The energy sector regulator has increased prices of super petrol, diesel and kerosene, reversing three months of consecutive fuel price cuts.
In a price review effective from today, the Energy Regulatory Commission (ERC) raised the price of a litre of super petrol by Sh1.26, that of diesel by Sh0.65 and that of kerosene by Sh2.96.
A litre of petrol will cost Sh101.35 in Nairobi while diesel will be priced at Sh96.61. Kerosene will retail at a maximum of Sh99.46 per litre.
“Changes in this month’s prices have been as a consequence of the average landed cost of imported super petrol increasing by 3.71 to $568.55 per tonne in February, diesel increasing by 2.79 to $561.64 per tonne and kerosene by 9.16 per cent to $650.29 per tonne,” said the ERC in a statement last evening.
The latest hike reflects rising global oil prices since January. Crude oil hit $66.35 per barrel in February.
The ERC review is dependent on the average landed cost of imported oil, Free On Board (FOB) price of Murban crude oil lifted as well as the mean monthly dollar to shilling exchange rate. The shilling appreciated by 1.12 percent against the dollar to 101.17 in February.
Crude oil prices
Crude oil prices were on the downturn in the second half of 2018, but started rebounding from $59.50 per barrel in December and touched $60.95 in January.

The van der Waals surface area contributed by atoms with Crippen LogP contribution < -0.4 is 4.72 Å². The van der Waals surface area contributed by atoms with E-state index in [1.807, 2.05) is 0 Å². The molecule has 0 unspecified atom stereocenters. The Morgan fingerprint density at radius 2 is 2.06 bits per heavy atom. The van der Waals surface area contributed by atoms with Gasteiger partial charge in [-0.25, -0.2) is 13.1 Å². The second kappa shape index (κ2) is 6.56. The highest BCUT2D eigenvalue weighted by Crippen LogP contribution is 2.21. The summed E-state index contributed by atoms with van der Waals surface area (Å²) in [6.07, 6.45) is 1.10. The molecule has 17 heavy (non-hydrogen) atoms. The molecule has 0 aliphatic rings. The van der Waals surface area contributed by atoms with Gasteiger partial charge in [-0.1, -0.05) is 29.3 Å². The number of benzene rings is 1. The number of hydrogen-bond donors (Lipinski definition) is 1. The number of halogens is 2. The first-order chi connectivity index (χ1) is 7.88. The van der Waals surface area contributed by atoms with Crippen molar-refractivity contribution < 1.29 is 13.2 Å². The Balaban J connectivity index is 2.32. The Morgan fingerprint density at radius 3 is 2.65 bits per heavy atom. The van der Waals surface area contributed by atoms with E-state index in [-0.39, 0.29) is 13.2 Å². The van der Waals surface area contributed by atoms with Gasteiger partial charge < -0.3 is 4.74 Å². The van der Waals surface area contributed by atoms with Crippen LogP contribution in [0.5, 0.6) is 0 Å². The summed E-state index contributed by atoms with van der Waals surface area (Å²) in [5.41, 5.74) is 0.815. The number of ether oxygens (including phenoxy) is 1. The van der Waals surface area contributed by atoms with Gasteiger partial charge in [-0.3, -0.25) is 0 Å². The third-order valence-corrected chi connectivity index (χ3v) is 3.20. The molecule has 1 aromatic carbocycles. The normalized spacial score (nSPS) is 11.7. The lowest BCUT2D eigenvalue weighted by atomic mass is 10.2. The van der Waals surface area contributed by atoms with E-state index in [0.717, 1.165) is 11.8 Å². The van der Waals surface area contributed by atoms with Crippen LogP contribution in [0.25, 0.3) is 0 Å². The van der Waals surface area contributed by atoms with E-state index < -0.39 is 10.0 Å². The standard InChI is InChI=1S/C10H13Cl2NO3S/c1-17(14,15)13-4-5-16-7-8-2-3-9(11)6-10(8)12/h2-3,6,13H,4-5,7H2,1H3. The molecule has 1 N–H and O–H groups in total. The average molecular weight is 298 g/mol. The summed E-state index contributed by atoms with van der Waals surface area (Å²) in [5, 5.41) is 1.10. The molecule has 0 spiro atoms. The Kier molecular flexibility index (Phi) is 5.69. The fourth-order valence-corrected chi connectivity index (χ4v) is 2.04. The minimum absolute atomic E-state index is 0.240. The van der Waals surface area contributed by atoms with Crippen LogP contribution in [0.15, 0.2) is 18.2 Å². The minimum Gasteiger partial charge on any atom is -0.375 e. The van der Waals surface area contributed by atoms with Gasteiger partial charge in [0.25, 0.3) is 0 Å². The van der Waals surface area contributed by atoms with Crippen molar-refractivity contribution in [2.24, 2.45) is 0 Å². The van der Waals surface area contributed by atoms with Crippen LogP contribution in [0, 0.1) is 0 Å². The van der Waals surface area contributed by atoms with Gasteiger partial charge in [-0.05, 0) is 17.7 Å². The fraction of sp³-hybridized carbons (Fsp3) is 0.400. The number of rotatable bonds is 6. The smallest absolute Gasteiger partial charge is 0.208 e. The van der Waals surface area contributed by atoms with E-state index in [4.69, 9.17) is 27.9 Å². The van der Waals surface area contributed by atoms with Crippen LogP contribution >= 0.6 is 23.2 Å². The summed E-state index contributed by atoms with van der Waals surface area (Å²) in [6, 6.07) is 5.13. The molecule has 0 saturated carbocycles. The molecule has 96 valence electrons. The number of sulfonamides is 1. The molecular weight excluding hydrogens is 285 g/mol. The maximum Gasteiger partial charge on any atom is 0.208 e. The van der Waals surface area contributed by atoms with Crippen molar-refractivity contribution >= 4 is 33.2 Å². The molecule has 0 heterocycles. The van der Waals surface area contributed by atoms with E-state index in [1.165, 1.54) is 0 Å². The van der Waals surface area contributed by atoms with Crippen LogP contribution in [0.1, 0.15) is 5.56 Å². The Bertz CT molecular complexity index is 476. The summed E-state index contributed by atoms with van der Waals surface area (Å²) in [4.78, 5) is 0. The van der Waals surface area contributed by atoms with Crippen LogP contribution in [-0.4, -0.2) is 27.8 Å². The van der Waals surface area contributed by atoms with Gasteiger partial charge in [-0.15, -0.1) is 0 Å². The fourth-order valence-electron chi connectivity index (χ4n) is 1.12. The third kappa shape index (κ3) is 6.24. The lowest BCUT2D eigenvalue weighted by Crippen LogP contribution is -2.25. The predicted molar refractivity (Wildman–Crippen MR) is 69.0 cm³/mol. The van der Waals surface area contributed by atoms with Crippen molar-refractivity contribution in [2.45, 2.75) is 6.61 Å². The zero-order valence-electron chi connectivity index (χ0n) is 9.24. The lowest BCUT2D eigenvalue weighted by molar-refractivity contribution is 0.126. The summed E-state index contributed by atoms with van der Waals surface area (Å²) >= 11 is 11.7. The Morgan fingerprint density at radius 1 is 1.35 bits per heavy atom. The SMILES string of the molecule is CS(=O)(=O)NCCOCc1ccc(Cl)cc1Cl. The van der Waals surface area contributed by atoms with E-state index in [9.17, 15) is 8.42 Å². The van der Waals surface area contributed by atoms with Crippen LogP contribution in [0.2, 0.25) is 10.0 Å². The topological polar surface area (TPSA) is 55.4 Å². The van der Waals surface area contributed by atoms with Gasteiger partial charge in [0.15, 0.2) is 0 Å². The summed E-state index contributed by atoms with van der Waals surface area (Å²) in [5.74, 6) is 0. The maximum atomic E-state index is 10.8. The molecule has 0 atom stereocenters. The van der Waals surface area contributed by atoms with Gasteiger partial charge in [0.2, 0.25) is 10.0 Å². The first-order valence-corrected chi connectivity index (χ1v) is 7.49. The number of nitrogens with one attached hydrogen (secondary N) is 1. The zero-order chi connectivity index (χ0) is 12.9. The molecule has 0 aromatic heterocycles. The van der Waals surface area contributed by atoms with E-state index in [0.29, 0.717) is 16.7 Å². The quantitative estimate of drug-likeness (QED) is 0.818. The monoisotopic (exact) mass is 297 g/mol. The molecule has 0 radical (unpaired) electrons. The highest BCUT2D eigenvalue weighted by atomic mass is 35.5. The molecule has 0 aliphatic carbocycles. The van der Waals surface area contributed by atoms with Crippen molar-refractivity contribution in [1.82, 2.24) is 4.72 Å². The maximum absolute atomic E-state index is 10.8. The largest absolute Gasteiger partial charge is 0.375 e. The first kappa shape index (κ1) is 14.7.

In last month’s review, ERC lowered the price of a litre of super petrol, diesel and kerosene by Sh4.12, Sh6.28 and Sh5.20 respectively.
The rise means increased cost of fuelling for motorists as well as higher costs for running machines by manufacturing firms. Households that depend on kerosene will also pay higher to cook and light.
Helped by the falling fuel prices, firms reported cooling inflationary pressures from purchase prices, according to Stanbic Bank Kenya Purchasing Managers’ Index for February that said input prices for manufacturers increased at the slowest pace in 16 months.
The rate of inflation fell in February to 4.14 percent, being the lowest in six months as the prices of food commodities and transport eased.
The Kenya National Bureau of Statistics (KNBS) indicated that the drop from 4.7 percent year-on-year in January was the lowest since August last year when it closed at 4.04 percent.
Fuel prices have a huge impact on the cost of goods and services, as the cost of transportation is transmitted across the economy.